Writing Assignment – Week 9

At 16.821-822 Homer says that Patroklos fell “to the horror of all the Achaian people”; but at the beginning of Scroll 17 it is Menelaos who is first mentioned as seeing the fallen hero. He thus stands over Patroklos’ body “as over a first-born calf the mother | cow stands lowing, she who has known no children before this” (17.1-8). Of all the possible Achaeans to notice Patroklos, why does Homer pick Menelaos? What is the significance of the simile that describes his care for him? In your answer be sure to focus on previous descriptions of Menelaos and his role in the Iliad, as well as previous instances where heroes have been likened to women/mothers.

12 thoughts on “Writing Assignment – Week 9”

  1. Melelaos was chosen because he must have had an epiphany about the whole war. Everyone was fighting to get his girl back. Yes, there were a lot of deaths before Patroklos, but Patroklos is the first important person to die. No one that was on top of their game like Patroklos has been killed for the Greeks. Patroklos’s death is the first real death for Melelaos. It is compared to being the first real birth for him, the mother. The calf, or the body, is something that needs to be protected because nothing like it was known before.

    • Your statement makes it sound as though everyone else around Melelaos and the other “important” characters are just death fodder. To be fair, I suppose this is technically true, but would the characters within the poem actually know or believe this? Melelaos would likely have grieved over many of his other fallen brothers and comrades before this, but I understand that Patroklos was likely one of the closest to him.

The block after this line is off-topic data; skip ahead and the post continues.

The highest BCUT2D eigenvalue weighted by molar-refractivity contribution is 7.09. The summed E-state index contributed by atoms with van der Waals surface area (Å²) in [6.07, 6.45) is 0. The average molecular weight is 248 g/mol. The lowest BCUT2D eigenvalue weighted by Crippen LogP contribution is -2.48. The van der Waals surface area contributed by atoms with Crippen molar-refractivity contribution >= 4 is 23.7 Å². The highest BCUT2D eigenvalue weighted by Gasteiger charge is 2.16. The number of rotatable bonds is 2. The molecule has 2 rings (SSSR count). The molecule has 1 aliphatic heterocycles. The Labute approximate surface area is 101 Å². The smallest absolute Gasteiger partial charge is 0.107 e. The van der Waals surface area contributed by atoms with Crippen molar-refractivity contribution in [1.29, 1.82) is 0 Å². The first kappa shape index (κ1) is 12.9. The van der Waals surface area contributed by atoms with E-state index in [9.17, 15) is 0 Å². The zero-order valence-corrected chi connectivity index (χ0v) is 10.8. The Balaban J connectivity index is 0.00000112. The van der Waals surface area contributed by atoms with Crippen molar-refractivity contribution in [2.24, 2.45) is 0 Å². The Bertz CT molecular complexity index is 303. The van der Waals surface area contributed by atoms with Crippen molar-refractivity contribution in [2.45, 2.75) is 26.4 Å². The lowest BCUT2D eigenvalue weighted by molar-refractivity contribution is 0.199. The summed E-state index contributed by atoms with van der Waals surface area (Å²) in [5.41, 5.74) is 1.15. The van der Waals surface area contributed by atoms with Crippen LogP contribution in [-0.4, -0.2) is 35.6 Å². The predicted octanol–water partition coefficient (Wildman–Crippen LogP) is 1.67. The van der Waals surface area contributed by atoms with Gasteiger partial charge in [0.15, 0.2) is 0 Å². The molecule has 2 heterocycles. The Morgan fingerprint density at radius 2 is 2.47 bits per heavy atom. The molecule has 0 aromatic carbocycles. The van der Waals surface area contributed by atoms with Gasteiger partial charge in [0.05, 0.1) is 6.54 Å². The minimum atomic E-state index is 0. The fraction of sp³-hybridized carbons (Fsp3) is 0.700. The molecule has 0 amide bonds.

• I know what you mean about wanting Patroklos’ death to feel more important than the others. I think it’s true that this scene is meant to draw great attention to his death. I think a good way to look at it is through the will of Zeus in 15.65. If we’re to take Zeus’ will as the plot of the Iliad, we should look at the progression of events he lays out here. The very first thing he says is that Achilles will rouse Patroklos to battle, only to have him cut down by Hektor (15.65). This point is where the rest of the plot is laid bare to the reader (or listener, I suppose); it all hinges on Patroklos’ death. In that sense, I think it’s necessary to view Patroklos’ death as extremely important because the rest of the events following (according to Zeus) hinge on his death. It seems fitting, then, that Menalaos would pay attention to this, specifically, over the deaths of the others; from a narrative standpoint, Patroklos’ death was more important.